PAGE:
Would someone who truly believed that CO2 emissions were ruining the planet fly his private jet to Bali to attend a conference on global warming? How about if hundreds of celebrities and politicians did so, each in their own jet? Would Al Gore and Bobby Kennedy build themselves 15,000 square foot mansions? Or Babba Streisand?  Would all of Hollywood insist on individual limousines and house trailers on movie sets, would Mayor Mike keep his own SUV running and a window air conditioner sucking up power while he attends five-hour meetings? “They can’t be serious”, you’d say, and you’d be right – they aren’t serious and so they don’t act as if they were. These people aren’t (just) hypocrites, they’re all in on the game. It’s the sheeple who are still in the dark.


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Reminds me of stubborn Greenwich home owners

Union construction workers protest use of non-union workers. Whatever – it’s not my issue, but this caught my eye:

Marino Depina, of Bridgeport, who said he has been working in Stamford since 1978, said it is not right that non-union workers are coming into the city and undercutting his wages.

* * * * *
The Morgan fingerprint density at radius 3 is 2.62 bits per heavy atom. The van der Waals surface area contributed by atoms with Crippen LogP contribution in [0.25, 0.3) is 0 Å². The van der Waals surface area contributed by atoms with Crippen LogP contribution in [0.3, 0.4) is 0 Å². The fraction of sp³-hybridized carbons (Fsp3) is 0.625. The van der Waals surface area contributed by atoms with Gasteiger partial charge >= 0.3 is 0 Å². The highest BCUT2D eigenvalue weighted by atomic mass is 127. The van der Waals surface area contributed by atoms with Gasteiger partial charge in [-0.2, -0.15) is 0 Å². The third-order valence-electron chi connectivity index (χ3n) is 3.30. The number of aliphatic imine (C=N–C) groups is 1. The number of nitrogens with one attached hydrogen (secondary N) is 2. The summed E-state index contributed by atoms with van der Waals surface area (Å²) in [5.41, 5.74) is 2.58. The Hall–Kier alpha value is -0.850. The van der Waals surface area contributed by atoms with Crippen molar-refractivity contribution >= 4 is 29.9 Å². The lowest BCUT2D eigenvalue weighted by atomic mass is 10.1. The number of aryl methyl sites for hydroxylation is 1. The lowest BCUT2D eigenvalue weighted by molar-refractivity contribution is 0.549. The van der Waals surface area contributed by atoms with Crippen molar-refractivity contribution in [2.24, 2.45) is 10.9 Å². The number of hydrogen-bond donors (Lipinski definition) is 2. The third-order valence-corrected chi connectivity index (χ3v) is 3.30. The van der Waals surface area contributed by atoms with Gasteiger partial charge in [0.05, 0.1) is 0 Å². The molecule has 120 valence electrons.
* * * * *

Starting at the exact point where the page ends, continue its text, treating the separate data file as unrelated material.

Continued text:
Depina said he has been out of work since 2008 and needs a job.

So here’s the deal: if you’ve been trying to sell something – your labor, a used car or even your house, and haven’t found a buyer in four years, your price is too high(!). Not that I necessarily blame Mr. Depina for failing to recognize this because after all, some fairly sophisticated investment bankers in Greenwich can’t grasp the concept either, and Depina has something the Greenwich homeowner doesn’t: the hope that his friends in Hartford will force someone to buy what he’s selling. But still, you’d think he’d at least explore the idea of getting off welfare and back to work. Or you’d have thought that before last Tuesday. Hope and change indeed.